Groups near Aspen, Telluride fight energy exploration

By David O. Williams
Real AspenJuly 20, 2011
Natural resource extraction near two of Colorado's most historic and scenic ski towns — Aspen and Telluride — is being bitterly contested by grassroots conservation groups fighting to stave off mining and drilling in favor of outdoor recreation and tourism.

The Pitkin County commissioners have rekindled the idea of taking a much tougher regulatory stance on natural gas drilling in the Thompson Divide area west of Carbondale, according to a local newspaper report.

The commissioners want to augment certain state requirements by demanding more financial security for environmental cleanup measures in the event of spills or leaks associated with natural gas production. A year ago, the board of commissioners backed off in its review of tough new regulations because of the potential for litigation.

That scenario still seems likely given that the company holding the majority of oil and gas leases in the Thompson Divide area, Houston-based SG Interests, is currently suing Gunnison County over its regulations.

A community activist group called the Thompson Divide Coalition has been pushing to see most of the federal lands in the area – more than 220,000 acres – excluded from future oil and gas development.

Thompson Divide

Pitkin County in the past has tried to get the federal government to sign onto an overall drilling ban in the 2.3 million-acre White River National Forest, arguing the essentially industrial process is incompatible with a tourism and resort-based economy.

“[The tougher county regulations] just kind of got stalled out,” Cindy Houben, head of the county’s Community Development Department, told the Times. “It’s hard to make a move in the direction we want to make a move in without having controversy. At some point, we just need to move forward.”

SG Interests has filed an application with the Bureau of Land Management to use its 16 leases in the area. A Denver attorney for SG said of the proposed new regulations: “Pitkin County’s proposed ordinance is perhaps the most far-reaching, if not to say over-reaching, example of local oil and gas regulations that I have seen.”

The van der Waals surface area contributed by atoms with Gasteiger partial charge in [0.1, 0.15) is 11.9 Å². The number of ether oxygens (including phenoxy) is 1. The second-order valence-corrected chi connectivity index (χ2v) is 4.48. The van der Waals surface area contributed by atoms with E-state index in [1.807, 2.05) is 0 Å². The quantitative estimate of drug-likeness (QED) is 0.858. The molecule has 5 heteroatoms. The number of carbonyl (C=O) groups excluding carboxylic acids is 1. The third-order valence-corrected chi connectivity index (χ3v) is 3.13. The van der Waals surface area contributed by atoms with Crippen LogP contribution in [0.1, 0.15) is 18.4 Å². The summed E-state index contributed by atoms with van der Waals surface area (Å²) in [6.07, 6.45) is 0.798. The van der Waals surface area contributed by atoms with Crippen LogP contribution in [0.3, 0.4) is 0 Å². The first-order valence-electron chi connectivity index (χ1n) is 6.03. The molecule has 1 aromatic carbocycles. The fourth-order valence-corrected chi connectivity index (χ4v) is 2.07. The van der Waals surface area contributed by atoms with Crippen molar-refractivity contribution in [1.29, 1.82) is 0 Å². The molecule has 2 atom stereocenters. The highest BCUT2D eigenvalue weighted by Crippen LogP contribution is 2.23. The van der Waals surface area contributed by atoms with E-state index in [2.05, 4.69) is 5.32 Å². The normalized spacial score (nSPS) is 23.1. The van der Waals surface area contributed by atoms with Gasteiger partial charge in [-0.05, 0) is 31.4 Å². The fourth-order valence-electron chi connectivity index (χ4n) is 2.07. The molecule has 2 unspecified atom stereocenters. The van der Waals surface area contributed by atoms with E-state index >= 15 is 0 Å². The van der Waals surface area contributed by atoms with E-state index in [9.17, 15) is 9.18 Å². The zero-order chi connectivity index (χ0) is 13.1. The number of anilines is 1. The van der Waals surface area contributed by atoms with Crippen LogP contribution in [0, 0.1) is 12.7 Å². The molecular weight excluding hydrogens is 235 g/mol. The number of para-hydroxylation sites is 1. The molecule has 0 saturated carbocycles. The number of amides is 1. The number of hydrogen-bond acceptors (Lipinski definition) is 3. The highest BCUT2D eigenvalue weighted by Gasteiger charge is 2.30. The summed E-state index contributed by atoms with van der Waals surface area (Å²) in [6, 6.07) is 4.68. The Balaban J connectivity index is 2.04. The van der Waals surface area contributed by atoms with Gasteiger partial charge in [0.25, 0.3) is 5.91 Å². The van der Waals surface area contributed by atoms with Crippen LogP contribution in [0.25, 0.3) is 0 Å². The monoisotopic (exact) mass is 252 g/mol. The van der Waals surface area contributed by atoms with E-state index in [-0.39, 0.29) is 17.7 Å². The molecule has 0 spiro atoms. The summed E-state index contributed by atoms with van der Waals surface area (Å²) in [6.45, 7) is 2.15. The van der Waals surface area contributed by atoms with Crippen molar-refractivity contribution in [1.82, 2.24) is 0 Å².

Near Telluride, the fight is over uranium mining.

A Canadian company hoping to revive the long-dormant uranium mining hotbed of southwestern Colorado is touting an economic report prepared for Montrose County showing world uranium demand is expected to double in the coming year, according to the Telluride Daily Planet.

But opponents of Energy Fuels’ proposed Piñon Ridge Uranium Mill – what would be the nation’s first new processing facility in nearly three decades if it’s ever built – don’t put much stock in the new economic report produced for Montrose County by Economic & Planning Systems, Inc.

“A report commissioned by the promoter of an unfunded uranium mill and a county who’s trying to tie up water rights by claiming the need for three uranium mills — it doesn’t provide much basis to lend credibility,” Energy Minerals Law Center attorney Travis Stills told the Daily Planet. “It certainly will be read as a proponent’s document.”

EPS is a national consulting firm with offices in Denver, Sacramento and Berkeley, Calif.

“World uranium demand is expected to double, assuming the planned and proposed reactors are built. Uranium production in the United States, including production in Montrose County, will increase to satisfy future levels of demand and fill the gap from dwindling stockpiles,” the EPS report reads. “The Four Corners Region (Colorado, Utah, New Mexico and Arizona) includes the Uravan Mineral Belt, one of the richest uranium deposits in the United States. The region is estimated to contain between 31 percent and 36 percent of the nation’s uranium resource.”

Energy Fuels President and CEO Steve Antony sent out a press release touting the EPS findings: “This report highlights that there is little milling capacity to bring that resource to market. These factors, combined with uranium demand projections, give further justification for the construction of the Piñon Ridge Mill.”

But environmental groups challenging the mill in court say a revival of the area’s uranium mining industry would seriously impact the tourism and outdoor recreation economy that has become a way of life for many people in the area since the last uranium boom tailed off in the late 1970s and early 1980s. They also argue Colorado should be very cautious in the wake of past cleanup disasters in the area and the recent nuclear power scare in Japan.


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